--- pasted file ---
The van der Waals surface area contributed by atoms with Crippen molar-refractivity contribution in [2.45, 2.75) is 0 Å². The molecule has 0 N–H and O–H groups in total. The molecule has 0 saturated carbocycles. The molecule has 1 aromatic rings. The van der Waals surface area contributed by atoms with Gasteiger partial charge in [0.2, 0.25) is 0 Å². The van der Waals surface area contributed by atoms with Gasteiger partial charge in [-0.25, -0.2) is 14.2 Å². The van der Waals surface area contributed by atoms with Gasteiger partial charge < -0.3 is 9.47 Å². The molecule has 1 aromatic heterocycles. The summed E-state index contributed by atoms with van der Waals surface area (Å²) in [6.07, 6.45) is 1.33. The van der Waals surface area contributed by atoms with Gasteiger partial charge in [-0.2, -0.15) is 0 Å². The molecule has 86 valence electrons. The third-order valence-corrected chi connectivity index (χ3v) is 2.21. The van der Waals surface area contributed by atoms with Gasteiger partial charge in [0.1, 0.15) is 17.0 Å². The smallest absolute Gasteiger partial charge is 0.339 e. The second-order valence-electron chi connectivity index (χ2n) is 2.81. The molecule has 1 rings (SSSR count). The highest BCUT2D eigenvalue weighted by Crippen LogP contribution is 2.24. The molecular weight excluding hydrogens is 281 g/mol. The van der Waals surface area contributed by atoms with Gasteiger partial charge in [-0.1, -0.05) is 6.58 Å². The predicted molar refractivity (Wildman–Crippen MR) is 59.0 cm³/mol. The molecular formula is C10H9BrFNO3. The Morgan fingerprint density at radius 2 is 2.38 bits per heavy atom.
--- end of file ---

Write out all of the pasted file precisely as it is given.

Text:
The van der Waals surface area contributed by atoms with Crippen molar-refractivity contribution in [2.45, 2.75) is 0 Å². The molecule has 0 N–H and O–H groups in total. The molecule has 0 saturated carbocycles. The molecule has 1 aromatic rings. The van der Waals surface area contributed by atoms with Gasteiger partial charge in [0.2, 0.25) is 0 Å². The van der Waals surface area contributed by atoms with Gasteiger partial charge in [-0.25, -0.2) is 14.2 Å². The van der Waals surface area contributed by atoms with Gasteiger partial charge < -0.3 is 9.47 Å². The molecule has 1 aromatic heterocycles. The summed E-state index contributed by atoms with van der Waals surface area (Å²) in [6.07, 6.45) is 1.33. The van der Waals surface area contributed by atoms with Gasteiger partial charge in [-0.2, -0.15) is 0 Å². The molecule has 86 valence electrons. The third-order valence-corrected chi connectivity index (χ3v) is 2.21. The van der Waals surface area contributed by atoms with Gasteiger partial charge in [0.1, 0.15) is 17.0 Å². The smallest absolute Gasteiger partial charge is 0.339 e. The second-order valence-electron chi connectivity index (χ2n) is 2.81. The molecule has 1 rings (SSSR count). The highest BCUT2D eigenvalue weighted by Crippen LogP contribution is 2.24. The molecular weight excluding hydrogens is 281 g/mol. The van der Waals surface area contributed by atoms with Gasteiger partial charge in [-0.1, -0.05) is 6.58 Å². The predicted molar refractivity (Wildman–Crippen MR) is 59.0 cm³/mol. The molecular formula is C10H9BrFNO3. The Morgan fingerprint density at radius 2 is 2.38 bits per heavy atom.